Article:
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True hermaphroditism, now clinically known as ovotesticular disorder of sex development,[1] is a medical term for an intersex condition in which an individual is born with ovarian and testicular tissue. More commonly one or both gonads is an ovotestis containing both types of tissue.

Although similar in some ways to mixed gonadal dysgenesis, the conditions can be distinguished histologically.[2]

EtymologyEdit

Template:Further The term derives from the Template:Lang-lat, from Template:Lang-grc,[3] which derives from Hermaphroditos ( Ἑρμαϕρόδιτος), the son of Hermes and Aphrodite in Greek mythology. According to Ovid, he fused with the nymph Salmacis resulting in one individual possessing physical traits of both sexes;[4] according to the earlier Diodorus Siculus, he was born with a physical body combining both sexes.[5] The word hermaphrodite entered the English lexicon in the late fourteenth century.[6]

PresentationEdit

External genitalia are often ambiguous, the degree depending mainly on the amount of testosterone produced by the testicular tissue between 8 and 16 weeks of gestation.

CausesEdit

This condition is very rare. There are several ways in which this may occur.

  • It can be caused by the division of one ovum, followed by fertilization of each haploid ovum and fusion of the two zygotes early in development.
  • Alternately, an ovum can be fertilized by two sperm followed by trisomic rescue in one or more daughter cells.
  • Two ova fertilized by two sperm will occasionally fuse to form a tetragametic chimera. If one male zygote and one female zygote fuse, a hermaphroditic individual may result.
  • It can be associated with mutation in the SRY gene.[7]

Human prevalence Edit

There are no documented cases in which both types of gonadal tissue function. Encountered karyotypes are 47XXY, 46XX/46XY, or 46XX/47XXY, and various degrees of mosaicism.[8]

Although fertility is possible in true hermaphrodites, there has yet to be a documented case where both gonadal tissues function, contrary to the misconception that hermaphrodites can impregnate themselves. As of 2010, there have been at least 11 reported cases of fertility in true hermaphrodite humans in the scientific literature,[2] with one case of a person with XY-predominant (96%) mosaic giving birth.[8]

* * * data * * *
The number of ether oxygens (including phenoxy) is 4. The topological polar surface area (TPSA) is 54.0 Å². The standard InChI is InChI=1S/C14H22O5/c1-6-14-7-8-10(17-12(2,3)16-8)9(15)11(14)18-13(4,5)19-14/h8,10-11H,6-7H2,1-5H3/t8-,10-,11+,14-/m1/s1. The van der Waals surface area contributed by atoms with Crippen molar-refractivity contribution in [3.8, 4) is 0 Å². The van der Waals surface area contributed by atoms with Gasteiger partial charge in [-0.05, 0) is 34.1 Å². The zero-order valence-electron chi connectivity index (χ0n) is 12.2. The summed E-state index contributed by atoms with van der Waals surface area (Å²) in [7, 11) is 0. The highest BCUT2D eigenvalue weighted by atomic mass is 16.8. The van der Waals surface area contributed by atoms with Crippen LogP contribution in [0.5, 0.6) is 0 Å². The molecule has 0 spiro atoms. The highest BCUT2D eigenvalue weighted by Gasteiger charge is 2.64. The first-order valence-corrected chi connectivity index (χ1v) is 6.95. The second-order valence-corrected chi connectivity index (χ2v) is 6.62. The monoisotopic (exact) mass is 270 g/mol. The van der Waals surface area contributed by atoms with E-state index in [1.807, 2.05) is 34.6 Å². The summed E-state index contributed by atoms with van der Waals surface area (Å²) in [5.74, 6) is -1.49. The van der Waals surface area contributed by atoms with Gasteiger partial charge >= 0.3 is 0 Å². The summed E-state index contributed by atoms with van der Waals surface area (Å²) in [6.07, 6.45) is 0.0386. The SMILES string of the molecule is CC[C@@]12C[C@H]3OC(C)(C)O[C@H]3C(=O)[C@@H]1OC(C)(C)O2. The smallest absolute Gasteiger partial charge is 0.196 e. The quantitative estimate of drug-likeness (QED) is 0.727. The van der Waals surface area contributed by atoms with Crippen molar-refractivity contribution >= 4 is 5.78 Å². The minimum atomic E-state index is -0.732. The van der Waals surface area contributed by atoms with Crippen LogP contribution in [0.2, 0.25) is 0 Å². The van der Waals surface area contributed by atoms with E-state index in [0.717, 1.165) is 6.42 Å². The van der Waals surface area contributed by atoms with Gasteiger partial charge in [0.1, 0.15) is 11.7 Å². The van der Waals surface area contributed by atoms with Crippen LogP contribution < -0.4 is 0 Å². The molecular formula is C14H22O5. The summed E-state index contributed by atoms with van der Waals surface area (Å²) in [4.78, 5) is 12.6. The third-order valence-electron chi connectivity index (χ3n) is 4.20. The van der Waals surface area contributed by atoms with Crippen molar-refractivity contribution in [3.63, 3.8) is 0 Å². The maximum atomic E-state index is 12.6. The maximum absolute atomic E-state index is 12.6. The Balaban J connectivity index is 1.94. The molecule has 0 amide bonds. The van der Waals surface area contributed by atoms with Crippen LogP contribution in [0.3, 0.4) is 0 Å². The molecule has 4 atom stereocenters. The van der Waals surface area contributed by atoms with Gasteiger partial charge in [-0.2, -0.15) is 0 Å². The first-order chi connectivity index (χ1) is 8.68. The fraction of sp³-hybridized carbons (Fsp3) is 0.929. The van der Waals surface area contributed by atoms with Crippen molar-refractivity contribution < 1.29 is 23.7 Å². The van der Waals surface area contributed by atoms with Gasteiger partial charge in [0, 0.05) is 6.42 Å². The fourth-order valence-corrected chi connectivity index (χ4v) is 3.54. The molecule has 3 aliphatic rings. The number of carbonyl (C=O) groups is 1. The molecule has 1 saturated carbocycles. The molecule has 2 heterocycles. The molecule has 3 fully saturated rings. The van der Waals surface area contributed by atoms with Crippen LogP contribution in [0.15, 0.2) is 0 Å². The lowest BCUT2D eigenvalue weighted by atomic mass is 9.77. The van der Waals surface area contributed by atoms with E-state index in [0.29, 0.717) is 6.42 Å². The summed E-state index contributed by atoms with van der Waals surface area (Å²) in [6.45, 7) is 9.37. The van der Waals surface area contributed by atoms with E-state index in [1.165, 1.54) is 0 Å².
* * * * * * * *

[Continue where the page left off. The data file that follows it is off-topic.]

Society and cultureEdit

M.C. v. AaronsonEdit

Template:Further The U.S. legal case of M.C. v. Aaronson, advanced by intersex civil society organization interACT with the Southern Poverty Law Centre was brought before the courts in 2013.[9][10][11][12] The child in the case was born in December 2004 with ovotestes, initially determined as male, but subsequently assigned female and placed in the care of South Carolina Department of Social Services in February 2005.[13] Physicians responsible for M.C. initially concluded that surgery was not urgent or necessary and M.C. had potential to identify as male or female, but, in April 2006, M.C. was subjected to feminizing medical interventions.[13] He was adopted in December 2006. Aged 8 at the time the case was taken, he now identifies as male. The Southern Poverty Law Centre state: "In M.C.’s condition, there is no way to tell whether the child will ultimately identify as a boy or a girl. Instead, the doctors decided to assign M.C. female and change his body to fit their stereotype of how a girl should look."[10][14] The defendant in the case, Dr Ian Aaronson, had written in 2001 that "feminizing genitoplasty on an infant who might eventually identify herself as a boy would be catastrophic".[15][13]

The defendants sought to dismiss the case and seek a defense of qualified immunity, but these were denied by the District Court for the District of South Carolina. In January 2015, the Court of Appeals for the Fourth Circuit reversed this decision and dismissed the complaint, stating that, "it did not “mean to diminish the severe harm that M.C. claims to have suffered” but that a reasonable official in 2006 did not have fair warning from then-existing precedent that performing sex assignment surgery on sixteen-month-old M.C. violated a clearly established constitutional right."[16] The Court did not rule on whether or not the surgery violated M.C.'s constitutional rights.[17] State suits were subsequently filed,[16] and these remain outstanding.

ReferencesEdit

External linksEdit

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